Wiesbaden

Wiesbaden sits about half an hour west of Frankfurt, and offers a small city feel. Wiesbaden features a nice inner district that hosts many festivals and markets. The architecture of the buildings along Bahnhofstrasse is beautiful. The center of Wiesbaden also offers a casino and a large park with a pond that’s great for warm weather get togethers.

Mainz

Mainz is a decently sized university town with an active nightlife and a well connected train station. If you find yourself in Mainz, I’d definitely recommend a stop at Eisgrub-Brau to share a five liter tower of beer with some friends. Mainz is also home to a massive cathedral and the Gutenberg museum.

Oestrich-Winkel

Oestrich-Winkel is a small wine growing town on the northern shore of the Rhein. It is also home to one of the schools that UofL has an exchange with, EBS Universität für Wirtschaft und Recht. Oestrich is a quaint city with many wineries and wine stands. The specialty of this region is Riesling.

Rüdesheim

About ten minutes by train from Oestrich-Winkel, Rudesheim is a touristy town with many restaurants and shops where you can buy souvenirs and trinkets. Rudesheim also has very steep vineyards and a cable car that takes you up above the vineyards to the Niederwalddenkmal, a massive statue monument that memorializes the foundation of the German Empire in 1871. From the Niederwalddenkmal you can see across the Rhein to the city of Bingen am Rhein and the endless rows of vines. I recommend following one of the trails behind the memorial to one of many structures along the high hills that line the bank of the Rhein.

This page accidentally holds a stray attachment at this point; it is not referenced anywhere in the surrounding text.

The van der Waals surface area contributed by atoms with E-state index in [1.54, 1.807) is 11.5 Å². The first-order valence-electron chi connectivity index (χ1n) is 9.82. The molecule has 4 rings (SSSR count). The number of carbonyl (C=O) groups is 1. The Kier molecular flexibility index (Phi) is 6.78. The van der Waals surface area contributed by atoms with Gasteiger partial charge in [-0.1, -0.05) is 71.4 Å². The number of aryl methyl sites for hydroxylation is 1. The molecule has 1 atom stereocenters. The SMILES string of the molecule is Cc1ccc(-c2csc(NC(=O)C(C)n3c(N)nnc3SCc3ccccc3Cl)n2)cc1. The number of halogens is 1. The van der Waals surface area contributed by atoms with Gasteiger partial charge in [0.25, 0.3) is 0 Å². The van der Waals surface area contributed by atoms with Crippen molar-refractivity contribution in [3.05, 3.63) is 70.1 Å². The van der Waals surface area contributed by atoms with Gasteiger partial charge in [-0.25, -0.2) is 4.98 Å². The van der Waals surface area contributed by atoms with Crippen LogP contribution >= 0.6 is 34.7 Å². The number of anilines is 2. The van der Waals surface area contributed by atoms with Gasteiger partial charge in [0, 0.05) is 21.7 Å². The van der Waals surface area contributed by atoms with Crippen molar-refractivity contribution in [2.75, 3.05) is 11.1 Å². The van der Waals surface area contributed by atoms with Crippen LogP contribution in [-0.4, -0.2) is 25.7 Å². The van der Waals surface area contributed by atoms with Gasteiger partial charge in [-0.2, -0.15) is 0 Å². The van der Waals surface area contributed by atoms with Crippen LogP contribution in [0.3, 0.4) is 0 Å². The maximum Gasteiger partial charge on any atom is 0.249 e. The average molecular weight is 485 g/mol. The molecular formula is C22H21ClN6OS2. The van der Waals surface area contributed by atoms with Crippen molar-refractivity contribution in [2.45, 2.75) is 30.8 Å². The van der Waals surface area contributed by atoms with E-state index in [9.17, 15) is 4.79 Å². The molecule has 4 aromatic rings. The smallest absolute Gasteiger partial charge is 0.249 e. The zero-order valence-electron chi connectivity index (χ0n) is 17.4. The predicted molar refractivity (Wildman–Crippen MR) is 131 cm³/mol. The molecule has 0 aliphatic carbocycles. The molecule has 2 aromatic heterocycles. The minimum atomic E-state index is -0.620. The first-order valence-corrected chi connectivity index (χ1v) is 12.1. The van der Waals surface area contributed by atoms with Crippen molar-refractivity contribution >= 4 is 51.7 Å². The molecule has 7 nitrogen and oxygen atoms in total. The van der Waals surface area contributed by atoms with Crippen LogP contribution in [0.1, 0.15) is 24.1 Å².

Bingen am Rhein

Bingen lies across the Rhein from Rudesheim. The easiest way to get between these two towns is the ferry that runs several times an hour. Nestled on a hill in the middle of Bingen sits a castle. The tower that protrudes from the top of the Bingen Castle is free to climb, and offers an excellent view of the surrounding city and the river. Bingen also has a lively main-street type area for shopping, ice cream, or wine tasting.

 

Bacharach